Not Everything in the World is a Test of U.S. Credibility | Opinion

The United States is commonly described as the world's preeminent power, but it's also a power that is completely overstretched militarily. Its ambitions for the world are often as lofty as its soldiers are professional. According to the Defense Department's most recent statistics, over 223,000 U.S. military personnel are deployed overseas. While this figure is a fraction of the 1.2 million Americans who were deployed in the late 1960s, the number is still astounding compared to every other country on the planet. No nation on earth has more overseas military bases than the U.S.—around 800, according to the Overseas Base Realignment and Closure Coalition.

Perhaps it's not surprising that Washington takes every negative development happening in the world on any given day as if it was a personal vendetta. Believing the U.S. is at the center of the geopolitical universe is nothing new for U.S. officials and foreign policy analysts. That ingrained belief is not without reason: at $21.4 trillion, the U.S. possesses nearly 25 percent of the world's GDP, boasts the strongest fighting force on the planet and has a diplomatic corps as experienced and talented in the art of statecraft as the 2000 New York Yankees were in playoff baseball.

Yet let's be honest: at times, the infatuation with ourselves is a little too much to bear and borders on the narcissistic. The People's Liberation Army dispatched over a dozen fighters to breach the southwest of Taiwan's air defense identification zone, and the immediate, conventional reaction is that China is testing the mettle of the new U.S. administration. Myanmar's military claimed fraud, deposed the civilian government and locked politicians in their homes, and the event was categorized as an immediate challenge to the United States. The Kremlin arrested Russian opposition campaigner Alexei Navalny and sentenced him to two and a half years of hard labor in a cold prison colony, and the narrative was one of Vladimir Putin testing President Joe Biden's resolve. North Korea launched two missile tests in less than a week and ... you guessed it: The U.S. is being tested.

One could make an argument that countries want America's attention. The North Koreans, for example, are notorious for launching ballistic missiles during the early months of a new U.S. presidency. Former Presidents Barack Obama and Donald Trump were both confronted with North Korean missile tests in one form or another in their first years in office. But North Korean leader Kim Jong Un has also made it abundantly clear that, absent U.S. terms he views as fair and reasonable, North Korea's nuclear and missile work will continue. The latest test Pyongyang unveiled is less a poking of America's eye than a continuation of business as usual for a regime that remains convinced that a strong nuclear deterrent in innately connected to its security and survival. President Biden, to his credit, suggested as much when confronted with the news.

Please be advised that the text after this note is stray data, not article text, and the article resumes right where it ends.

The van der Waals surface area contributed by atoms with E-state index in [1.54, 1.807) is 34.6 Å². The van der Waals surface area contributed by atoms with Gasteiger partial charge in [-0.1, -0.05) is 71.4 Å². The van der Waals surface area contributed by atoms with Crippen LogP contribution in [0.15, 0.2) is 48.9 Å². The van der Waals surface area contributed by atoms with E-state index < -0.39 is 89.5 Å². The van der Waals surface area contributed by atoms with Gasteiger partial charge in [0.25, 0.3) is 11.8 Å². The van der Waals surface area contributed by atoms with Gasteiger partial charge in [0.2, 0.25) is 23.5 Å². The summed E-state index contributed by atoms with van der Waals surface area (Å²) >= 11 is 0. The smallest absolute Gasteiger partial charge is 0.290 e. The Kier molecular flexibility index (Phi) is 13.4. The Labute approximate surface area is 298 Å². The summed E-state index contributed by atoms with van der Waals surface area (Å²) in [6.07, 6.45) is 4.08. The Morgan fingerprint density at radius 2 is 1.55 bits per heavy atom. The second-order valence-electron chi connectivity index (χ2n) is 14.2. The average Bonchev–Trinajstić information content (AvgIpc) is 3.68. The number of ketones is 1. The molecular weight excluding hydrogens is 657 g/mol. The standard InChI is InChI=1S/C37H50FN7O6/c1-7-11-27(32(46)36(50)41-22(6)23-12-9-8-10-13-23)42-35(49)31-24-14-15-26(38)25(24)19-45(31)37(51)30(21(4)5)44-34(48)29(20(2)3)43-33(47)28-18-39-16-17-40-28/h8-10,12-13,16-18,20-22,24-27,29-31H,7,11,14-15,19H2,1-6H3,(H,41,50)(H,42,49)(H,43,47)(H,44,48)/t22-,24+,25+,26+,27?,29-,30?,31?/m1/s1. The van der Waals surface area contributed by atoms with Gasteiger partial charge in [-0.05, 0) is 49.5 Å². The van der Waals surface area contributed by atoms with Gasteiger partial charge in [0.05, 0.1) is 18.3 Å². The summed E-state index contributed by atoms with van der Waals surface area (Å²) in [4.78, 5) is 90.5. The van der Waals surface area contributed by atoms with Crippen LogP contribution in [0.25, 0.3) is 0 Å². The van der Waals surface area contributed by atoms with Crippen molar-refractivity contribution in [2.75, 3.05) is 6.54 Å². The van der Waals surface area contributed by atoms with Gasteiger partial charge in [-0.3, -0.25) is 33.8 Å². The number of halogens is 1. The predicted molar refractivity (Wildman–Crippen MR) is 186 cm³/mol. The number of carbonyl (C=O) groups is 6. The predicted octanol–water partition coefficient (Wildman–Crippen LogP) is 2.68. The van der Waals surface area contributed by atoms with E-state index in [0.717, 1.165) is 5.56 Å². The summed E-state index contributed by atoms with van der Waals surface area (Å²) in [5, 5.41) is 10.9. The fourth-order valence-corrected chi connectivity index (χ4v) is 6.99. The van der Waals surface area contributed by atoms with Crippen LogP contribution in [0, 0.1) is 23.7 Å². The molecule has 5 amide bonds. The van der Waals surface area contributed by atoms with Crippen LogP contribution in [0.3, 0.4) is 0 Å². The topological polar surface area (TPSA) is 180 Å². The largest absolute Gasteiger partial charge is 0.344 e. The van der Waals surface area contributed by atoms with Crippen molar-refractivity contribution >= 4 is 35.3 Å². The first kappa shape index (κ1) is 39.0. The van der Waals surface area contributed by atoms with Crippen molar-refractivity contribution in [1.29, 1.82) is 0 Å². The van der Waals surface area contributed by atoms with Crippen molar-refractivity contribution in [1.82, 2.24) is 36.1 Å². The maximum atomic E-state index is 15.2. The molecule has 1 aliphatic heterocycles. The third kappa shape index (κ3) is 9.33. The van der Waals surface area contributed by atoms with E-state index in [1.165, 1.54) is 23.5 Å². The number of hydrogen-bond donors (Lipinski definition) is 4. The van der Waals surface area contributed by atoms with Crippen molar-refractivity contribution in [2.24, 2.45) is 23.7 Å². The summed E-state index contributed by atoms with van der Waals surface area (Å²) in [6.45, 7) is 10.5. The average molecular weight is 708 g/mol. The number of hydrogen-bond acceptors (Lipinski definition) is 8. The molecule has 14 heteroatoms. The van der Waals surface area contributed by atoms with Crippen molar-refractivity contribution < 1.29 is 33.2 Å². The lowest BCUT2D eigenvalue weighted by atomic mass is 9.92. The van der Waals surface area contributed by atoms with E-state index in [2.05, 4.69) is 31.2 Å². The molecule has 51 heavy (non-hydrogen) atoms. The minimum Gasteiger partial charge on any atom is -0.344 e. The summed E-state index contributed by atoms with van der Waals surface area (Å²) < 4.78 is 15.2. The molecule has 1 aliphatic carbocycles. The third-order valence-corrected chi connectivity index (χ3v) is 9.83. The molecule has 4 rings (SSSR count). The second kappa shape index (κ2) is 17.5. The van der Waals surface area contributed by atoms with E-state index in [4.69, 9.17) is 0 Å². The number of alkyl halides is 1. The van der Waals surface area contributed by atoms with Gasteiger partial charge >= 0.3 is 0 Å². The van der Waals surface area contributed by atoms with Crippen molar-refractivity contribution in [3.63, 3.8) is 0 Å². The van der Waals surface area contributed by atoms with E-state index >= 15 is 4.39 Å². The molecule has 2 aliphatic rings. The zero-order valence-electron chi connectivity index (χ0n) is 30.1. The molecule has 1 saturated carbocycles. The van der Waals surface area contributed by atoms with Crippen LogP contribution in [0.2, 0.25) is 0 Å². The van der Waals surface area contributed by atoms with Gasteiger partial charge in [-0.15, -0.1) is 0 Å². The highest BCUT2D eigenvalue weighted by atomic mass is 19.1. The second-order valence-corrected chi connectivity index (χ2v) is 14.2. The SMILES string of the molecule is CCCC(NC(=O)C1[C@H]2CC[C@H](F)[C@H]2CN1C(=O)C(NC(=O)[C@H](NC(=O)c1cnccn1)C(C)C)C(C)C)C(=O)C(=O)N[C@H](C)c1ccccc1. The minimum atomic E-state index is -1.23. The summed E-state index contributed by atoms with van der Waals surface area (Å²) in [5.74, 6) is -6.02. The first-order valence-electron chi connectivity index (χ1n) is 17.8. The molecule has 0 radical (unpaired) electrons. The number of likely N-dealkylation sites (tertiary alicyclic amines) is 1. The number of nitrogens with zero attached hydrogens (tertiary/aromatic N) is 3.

Myanmar's military coup had nothing whatsoever to do with the United States and everything to do with a crop of generals who are perpetually greedy, indelibly selfish and totally obsessed about their political power and wealth. This is the same military who ruled Myanmar with an iron-first for a half-century, and over time, grew comfortable with their riches even as the masses were given nothing but rags. If the U.S. was a major consideration in the Tatmadaw's decision-making, I have yet to see it.

U.S. flags
U.S. flags are seen. MANDEL NGAN/AFP via Getty Images

Russia never misses an opportunity to mess with the U.S. in any number of ways. But the arrest and prosecution of Navalny was not a story about America—it was a story about a Russian political elite who was unable to poison Navalny over the summer but nevertheless saw an opportunity to marginalize Russia's most high-profile opposition campaigner (at least a few years). Sure, tens of thousands of Russians may have poured into the streets in hundreds of cities across Russia's 11 time zones. Those protests, though, have simmered—ultimately, keeping Navalny quiet over the short to medium-term was worth the cost of international opprobrium and another round of U.S. and E.U. sanctions.

China's military maneuvers around Taiwan, too, are nothing new. While overflights and Taiwan-centric military exercises have grown in frequency and intensity, pressuring the self-governing island in order to intimidate it from declaring independence has long been a central strategy of the Chinese Communist Party.

For the CCP, an independent Taiwan is unthinkable and a scenario so disturbing to officials in Beijing that an outright invasion of the island is on their short list of options. China's policy on Taiwan is influenced first and foremost by the balance of power in the Taiwan Strait and its long-standing belief that, eventually, this renegade province must be reunited with the mainland.

Washington can be a very self-centered town. Allowing that narcissism to guide our frame of reference to the world is a mistake with potentially serious repercussions. It can impact how we approach U.S. foreign policy and deal with specific countries. And just as critical, it can lure us into a belief that all the U.S. needs to do to pass these tests is to be stronger, tougher, more committed and more invested.

Maybe, just maybe, they weren't tests to begin with?

Daniel R. DePetris is a fellow with the Defense Priorities think tank, columnist at the Washington Examiner and a contributor to The National Interest.

The views expressed in this article are the writer's own.